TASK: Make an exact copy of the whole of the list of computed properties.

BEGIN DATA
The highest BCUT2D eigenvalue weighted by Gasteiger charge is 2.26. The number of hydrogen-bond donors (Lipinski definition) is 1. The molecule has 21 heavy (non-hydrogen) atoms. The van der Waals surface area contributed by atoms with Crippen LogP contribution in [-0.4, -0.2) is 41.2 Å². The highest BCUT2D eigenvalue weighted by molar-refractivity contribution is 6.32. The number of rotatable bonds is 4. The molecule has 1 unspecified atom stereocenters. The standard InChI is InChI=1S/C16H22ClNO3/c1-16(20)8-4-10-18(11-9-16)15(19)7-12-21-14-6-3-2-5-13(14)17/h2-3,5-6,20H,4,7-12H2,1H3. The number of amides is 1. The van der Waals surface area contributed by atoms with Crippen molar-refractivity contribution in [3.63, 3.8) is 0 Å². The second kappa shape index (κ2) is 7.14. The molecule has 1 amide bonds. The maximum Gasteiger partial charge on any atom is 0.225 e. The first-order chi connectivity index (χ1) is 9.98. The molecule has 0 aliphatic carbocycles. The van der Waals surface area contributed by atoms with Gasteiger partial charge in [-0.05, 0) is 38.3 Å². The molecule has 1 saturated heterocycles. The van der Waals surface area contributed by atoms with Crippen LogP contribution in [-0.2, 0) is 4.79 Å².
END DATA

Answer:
The highest BCUT2D eigenvalue weighted by Gasteiger charge is 2.26. The number of hydrogen-bond donors (Lipinski definition) is 1. The molecule has 21 heavy (non-hydrogen) atoms. The van der Waals surface area contributed by atoms with Crippen LogP contribution in [-0.4, -0.2) is 41.2 Å². The highest BCUT2D eigenvalue weighted by molar-refractivity contribution is 6.32. The number of rotatable bonds is 4. The molecule has 1 unspecified atom stereocenters. The standard InChI is InChI=1S/C16H22ClNO3/c1-16(20)8-4-10-18(11-9-16)15(19)7-12-21-14-6-3-2-5-13(14)17/h2-3,5-6,20H,4,7-12H2,1H3. The number of amides is 1. The van der Waals surface area contributed by atoms with Crippen molar-refractivity contribution in [3.63, 3.8) is 0 Å². The second kappa shape index (κ2) is 7.14. The molecule has 1 amide bonds. The maximum Gasteiger partial charge on any atom is 0.225 e. The first-order chi connectivity index (χ1) is 9.98. The molecule has 0 aliphatic carbocycles. The van der Waals surface area contributed by atoms with Gasteiger partial charge in [-0.05, 0) is 38.3 Å². The molecule has 1 saturated heterocycles. The van der Waals surface area contributed by atoms with Crippen LogP contribution in [-0.2, 0) is 4.79 Å².